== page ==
The problem, I realized, is that Christensen is not particularly good at internal dialogue. She's at her best whenever characters are talking to each other - she's got a real knack for depicting conversations. The characters are vivid, convincing, and thoroughly interesting. But this novel is based around a guy filling a notebook with his musings, and, well, they just get tiresome. Whenever he gets around to talking to someone, it's wonderful, but his long rants about Montaigne, which are meant to be sort of grumpy but ultimately sympathetic, are just dull. The charm of his lasciviousness wears off pretty fast, and while you don't condemn his selfishness, it's not that compelling. The drama of whether or not he'll actually go through with smoking himself to death is gradually replaced by a vague hope that whether or not he dies, he'll quit writing. And really, seeing the world through his eyes grows tiresome. There's a vague, kind of interesting sense that he misperceives certain things, and especially certain people, but you're never really given the chance to learn their side of it, except what you can glean from dialogue, so it doesn't really figure prominently into the overall work.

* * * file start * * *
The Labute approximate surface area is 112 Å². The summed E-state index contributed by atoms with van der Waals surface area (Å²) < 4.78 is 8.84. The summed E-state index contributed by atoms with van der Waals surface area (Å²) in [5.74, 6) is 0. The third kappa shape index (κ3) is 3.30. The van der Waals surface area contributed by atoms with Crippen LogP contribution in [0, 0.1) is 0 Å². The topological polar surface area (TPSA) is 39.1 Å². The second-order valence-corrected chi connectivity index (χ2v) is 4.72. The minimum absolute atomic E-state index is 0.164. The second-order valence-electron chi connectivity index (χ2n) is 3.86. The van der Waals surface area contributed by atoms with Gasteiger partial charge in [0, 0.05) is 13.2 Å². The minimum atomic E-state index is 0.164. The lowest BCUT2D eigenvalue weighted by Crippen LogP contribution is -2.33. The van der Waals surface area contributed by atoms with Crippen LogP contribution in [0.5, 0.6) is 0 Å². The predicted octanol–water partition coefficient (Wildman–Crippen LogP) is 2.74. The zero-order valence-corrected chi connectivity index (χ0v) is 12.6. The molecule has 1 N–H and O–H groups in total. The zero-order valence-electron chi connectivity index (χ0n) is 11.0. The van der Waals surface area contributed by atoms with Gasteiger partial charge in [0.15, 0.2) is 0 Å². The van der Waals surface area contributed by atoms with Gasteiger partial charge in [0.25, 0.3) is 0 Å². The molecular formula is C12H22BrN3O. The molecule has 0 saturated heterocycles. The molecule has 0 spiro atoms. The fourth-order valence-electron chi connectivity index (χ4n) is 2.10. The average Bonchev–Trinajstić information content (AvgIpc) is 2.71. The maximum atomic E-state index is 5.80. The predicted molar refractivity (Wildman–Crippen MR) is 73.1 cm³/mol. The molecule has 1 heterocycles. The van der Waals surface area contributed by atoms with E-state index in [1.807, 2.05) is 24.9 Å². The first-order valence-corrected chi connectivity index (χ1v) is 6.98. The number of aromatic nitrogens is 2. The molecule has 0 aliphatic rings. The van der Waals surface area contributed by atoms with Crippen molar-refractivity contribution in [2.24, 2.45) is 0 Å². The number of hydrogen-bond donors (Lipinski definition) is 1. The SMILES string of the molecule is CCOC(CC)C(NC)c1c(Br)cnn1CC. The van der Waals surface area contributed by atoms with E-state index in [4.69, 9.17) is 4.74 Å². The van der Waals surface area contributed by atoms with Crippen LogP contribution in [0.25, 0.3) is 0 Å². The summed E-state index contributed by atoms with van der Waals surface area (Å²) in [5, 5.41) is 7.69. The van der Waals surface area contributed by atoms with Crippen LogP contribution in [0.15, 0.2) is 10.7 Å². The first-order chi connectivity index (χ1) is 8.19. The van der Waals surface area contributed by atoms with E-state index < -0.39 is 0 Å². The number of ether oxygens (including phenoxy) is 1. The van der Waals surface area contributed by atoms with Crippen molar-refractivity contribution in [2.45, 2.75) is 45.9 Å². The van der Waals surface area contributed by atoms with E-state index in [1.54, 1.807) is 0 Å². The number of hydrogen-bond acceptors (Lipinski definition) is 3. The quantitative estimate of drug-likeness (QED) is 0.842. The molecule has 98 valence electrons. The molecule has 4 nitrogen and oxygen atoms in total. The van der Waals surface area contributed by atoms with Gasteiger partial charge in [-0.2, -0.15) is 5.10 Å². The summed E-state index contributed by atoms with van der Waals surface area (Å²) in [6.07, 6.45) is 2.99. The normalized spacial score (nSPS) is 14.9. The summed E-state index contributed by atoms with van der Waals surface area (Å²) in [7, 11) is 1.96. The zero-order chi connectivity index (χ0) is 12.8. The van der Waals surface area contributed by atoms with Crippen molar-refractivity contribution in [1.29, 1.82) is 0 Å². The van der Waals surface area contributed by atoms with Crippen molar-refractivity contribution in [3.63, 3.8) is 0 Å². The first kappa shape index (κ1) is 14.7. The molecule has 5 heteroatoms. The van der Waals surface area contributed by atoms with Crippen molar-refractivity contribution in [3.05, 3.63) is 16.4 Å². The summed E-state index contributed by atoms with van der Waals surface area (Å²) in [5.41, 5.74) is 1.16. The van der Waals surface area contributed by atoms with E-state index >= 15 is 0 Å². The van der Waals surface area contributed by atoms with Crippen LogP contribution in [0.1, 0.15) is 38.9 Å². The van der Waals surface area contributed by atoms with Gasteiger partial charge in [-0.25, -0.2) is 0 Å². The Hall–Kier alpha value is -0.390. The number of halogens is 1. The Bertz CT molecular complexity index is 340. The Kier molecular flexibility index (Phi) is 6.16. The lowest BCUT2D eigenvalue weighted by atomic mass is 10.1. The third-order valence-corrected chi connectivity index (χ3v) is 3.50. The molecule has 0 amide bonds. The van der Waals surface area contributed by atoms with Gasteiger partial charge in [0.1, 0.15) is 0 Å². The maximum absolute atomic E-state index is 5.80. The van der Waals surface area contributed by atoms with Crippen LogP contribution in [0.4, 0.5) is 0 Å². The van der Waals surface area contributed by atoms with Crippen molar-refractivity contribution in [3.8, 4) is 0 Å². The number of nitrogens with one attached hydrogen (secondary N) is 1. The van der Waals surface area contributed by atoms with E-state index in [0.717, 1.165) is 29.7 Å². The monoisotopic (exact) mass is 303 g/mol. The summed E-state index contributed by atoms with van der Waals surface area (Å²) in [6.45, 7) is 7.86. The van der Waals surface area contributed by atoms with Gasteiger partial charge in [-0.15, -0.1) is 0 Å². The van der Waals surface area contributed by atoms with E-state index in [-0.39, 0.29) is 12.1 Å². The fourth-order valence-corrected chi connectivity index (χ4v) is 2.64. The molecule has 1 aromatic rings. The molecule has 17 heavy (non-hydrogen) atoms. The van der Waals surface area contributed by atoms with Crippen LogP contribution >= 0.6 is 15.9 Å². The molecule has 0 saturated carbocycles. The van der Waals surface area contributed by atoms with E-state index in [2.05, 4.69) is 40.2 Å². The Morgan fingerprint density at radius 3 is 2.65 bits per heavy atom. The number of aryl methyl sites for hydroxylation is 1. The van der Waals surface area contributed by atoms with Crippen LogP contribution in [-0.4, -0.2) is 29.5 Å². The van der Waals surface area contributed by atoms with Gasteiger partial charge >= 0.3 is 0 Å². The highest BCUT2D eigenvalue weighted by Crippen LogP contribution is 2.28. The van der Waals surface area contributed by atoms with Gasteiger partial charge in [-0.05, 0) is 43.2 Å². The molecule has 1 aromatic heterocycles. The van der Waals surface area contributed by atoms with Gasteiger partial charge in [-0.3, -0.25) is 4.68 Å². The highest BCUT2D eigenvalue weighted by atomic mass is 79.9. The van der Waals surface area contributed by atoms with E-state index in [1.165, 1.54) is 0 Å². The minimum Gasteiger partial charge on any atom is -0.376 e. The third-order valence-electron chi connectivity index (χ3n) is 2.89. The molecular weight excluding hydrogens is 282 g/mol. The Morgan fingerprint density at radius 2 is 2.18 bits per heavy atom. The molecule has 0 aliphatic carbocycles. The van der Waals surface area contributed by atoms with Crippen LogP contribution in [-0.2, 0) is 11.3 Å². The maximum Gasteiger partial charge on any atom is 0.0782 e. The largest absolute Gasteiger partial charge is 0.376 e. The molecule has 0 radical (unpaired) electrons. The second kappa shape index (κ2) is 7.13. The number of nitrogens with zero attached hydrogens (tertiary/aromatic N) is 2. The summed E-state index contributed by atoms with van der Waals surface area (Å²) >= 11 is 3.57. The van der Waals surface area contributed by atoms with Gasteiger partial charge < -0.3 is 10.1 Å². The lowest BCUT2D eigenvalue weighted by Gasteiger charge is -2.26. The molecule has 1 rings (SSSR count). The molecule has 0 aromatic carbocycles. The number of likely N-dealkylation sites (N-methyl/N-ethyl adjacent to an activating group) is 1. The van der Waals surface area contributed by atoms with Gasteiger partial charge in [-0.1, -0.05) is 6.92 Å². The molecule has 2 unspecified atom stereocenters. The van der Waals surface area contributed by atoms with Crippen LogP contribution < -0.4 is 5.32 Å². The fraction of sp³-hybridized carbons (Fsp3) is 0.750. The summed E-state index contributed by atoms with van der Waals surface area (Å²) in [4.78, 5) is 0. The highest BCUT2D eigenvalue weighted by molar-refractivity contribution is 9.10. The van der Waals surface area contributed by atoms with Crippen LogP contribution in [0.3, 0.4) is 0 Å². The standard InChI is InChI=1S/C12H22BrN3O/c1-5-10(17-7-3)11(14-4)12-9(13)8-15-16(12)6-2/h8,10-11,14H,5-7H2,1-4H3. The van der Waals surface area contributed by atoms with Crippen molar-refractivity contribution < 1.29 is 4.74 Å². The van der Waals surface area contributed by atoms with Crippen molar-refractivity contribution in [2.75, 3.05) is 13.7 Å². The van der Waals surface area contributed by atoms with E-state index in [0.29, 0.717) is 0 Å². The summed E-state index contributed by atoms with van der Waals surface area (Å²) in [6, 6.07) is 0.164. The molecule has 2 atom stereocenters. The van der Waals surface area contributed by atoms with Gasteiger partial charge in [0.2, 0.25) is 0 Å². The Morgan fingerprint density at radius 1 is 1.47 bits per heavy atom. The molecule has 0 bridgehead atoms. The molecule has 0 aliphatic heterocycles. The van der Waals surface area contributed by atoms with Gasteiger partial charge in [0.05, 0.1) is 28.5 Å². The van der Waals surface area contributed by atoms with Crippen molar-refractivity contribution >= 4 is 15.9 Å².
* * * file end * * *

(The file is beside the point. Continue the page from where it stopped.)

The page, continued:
It's not exactly the problem of how do you create a compelling work with an unsympathetic main character - Hugo is a bit of an asshole, yes, but he's ultimately not such a bad guy - it's more a problem of how do you keep a work interesting if your main character is ultimately a little on the droning side.